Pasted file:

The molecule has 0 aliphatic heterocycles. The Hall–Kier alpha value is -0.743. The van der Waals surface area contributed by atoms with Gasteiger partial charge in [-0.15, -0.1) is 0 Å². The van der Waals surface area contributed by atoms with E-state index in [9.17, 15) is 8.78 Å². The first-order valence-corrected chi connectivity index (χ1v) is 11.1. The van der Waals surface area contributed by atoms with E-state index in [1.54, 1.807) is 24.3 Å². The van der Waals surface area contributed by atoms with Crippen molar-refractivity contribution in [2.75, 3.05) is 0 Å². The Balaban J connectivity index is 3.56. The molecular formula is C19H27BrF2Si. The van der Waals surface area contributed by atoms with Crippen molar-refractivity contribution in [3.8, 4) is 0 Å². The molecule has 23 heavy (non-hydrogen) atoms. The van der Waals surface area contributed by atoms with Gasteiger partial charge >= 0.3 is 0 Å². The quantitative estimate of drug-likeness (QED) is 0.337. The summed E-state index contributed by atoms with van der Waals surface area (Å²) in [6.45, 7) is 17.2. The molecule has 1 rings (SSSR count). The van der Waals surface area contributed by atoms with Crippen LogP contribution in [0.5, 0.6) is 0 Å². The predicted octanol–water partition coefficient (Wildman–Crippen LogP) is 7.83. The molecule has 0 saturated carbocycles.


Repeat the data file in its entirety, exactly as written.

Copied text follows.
The molecule has 0 aliphatic heterocycles. The Hall–Kier alpha value is -0.743. The van der Waals surface area contributed by atoms with Gasteiger partial charge in [-0.15, -0.1) is 0 Å². The van der Waals surface area contributed by atoms with E-state index in [9.17, 15) is 8.78 Å². The first-order valence-corrected chi connectivity index (χ1v) is 11.1. The van der Waals surface area contributed by atoms with E-state index in [1.54, 1.807) is 24.3 Å². The van der Waals surface area contributed by atoms with Crippen molar-refractivity contribution in [2.75, 3.05) is 0 Å². The Balaban J connectivity index is 3.56. The molecular formula is C19H27BrF2Si. The van der Waals surface area contributed by atoms with Crippen molar-refractivity contribution in [3.8, 4) is 0 Å². The molecule has 23 heavy (non-hydrogen) atoms. The van der Waals surface area contributed by atoms with Gasteiger partial charge >= 0.3 is 0 Å². The quantitative estimate of drug-likeness (QED) is 0.337. The summed E-state index contributed by atoms with van der Waals surface area (Å²) in [6.45, 7) is 17.2. The molecule has 1 rings (SSSR count). The van der Waals surface area contributed by atoms with Crippen LogP contribution in [0.5, 0.6) is 0 Å². The predicted octanol–water partition coefficient (Wildman–Crippen LogP) is 7.83. The molecule has 0 saturated carbocycles.